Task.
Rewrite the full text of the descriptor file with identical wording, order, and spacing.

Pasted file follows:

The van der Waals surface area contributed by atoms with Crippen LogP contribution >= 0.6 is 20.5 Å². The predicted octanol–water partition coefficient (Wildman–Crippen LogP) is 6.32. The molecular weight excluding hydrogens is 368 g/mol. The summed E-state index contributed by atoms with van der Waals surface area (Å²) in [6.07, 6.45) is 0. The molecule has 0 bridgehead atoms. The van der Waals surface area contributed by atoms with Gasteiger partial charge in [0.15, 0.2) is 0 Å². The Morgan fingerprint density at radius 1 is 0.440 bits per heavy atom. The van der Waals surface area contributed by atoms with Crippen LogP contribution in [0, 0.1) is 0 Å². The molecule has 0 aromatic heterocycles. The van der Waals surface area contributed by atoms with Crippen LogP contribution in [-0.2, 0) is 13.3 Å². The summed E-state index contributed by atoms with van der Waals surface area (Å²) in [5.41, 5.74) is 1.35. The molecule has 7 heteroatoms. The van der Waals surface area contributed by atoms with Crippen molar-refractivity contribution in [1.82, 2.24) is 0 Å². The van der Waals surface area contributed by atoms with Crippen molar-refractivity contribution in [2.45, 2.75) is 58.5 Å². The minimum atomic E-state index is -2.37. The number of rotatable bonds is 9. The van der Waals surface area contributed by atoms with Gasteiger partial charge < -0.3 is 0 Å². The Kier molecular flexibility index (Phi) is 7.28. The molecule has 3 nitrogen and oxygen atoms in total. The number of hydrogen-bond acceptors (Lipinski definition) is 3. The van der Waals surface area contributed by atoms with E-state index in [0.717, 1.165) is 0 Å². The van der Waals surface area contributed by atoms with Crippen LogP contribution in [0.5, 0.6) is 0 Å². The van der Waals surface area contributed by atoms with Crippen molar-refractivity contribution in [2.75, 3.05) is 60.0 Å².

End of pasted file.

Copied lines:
The van der Waals surface area contributed by atoms with Crippen LogP contribution >= 0.6 is 20.5 Å². The predicted octanol–water partition coefficient (Wildman–Crippen LogP) is 6.32. The molecular weight excluding hydrogens is 368 g/mol. The summed E-state index contributed by atoms with van der Waals surface area (Å²) in [6.07, 6.45) is 0. The molecule has 0 bridgehead atoms. The van der Waals surface area contributed by atoms with Gasteiger partial charge in [0.15, 0.2) is 0 Å². The Morgan fingerprint density at radius 1 is 0.440 bits per heavy atom. The van der Waals surface area contributed by atoms with Crippen LogP contribution in [0, 0.1) is 0 Å². The molecule has 0 aromatic heterocycles. The van der Waals surface area contributed by atoms with Crippen LogP contribution in [-0.2, 0) is 13.3 Å². The summed E-state index contributed by atoms with van der Waals surface area (Å²) in [5.41, 5.74) is 1.35. The molecule has 7 heteroatoms. The van der Waals surface area contributed by atoms with Crippen molar-refractivity contribution in [1.82, 2.24) is 0 Å². The van der Waals surface area contributed by atoms with Crippen molar-refractivity contribution in [2.45, 2.75) is 58.5 Å². The minimum atomic E-state index is -2.37. The number of rotatable bonds is 9. The van der Waals surface area contributed by atoms with Gasteiger partial charge < -0.3 is 0 Å². The Kier molecular flexibility index (Phi) is 7.28. The molecule has 3 nitrogen and oxygen atoms in total. The number of hydrogen-bond acceptors (Lipinski definition) is 3. The van der Waals surface area contributed by atoms with E-state index in [0.717, 1.165) is 0 Å². The van der Waals surface area contributed by atoms with Crippen LogP contribution in [0.5, 0.6) is 0 Å². The van der Waals surface area contributed by atoms with Crippen molar-refractivity contribution in [2.75, 3.05) is 60.0 Å².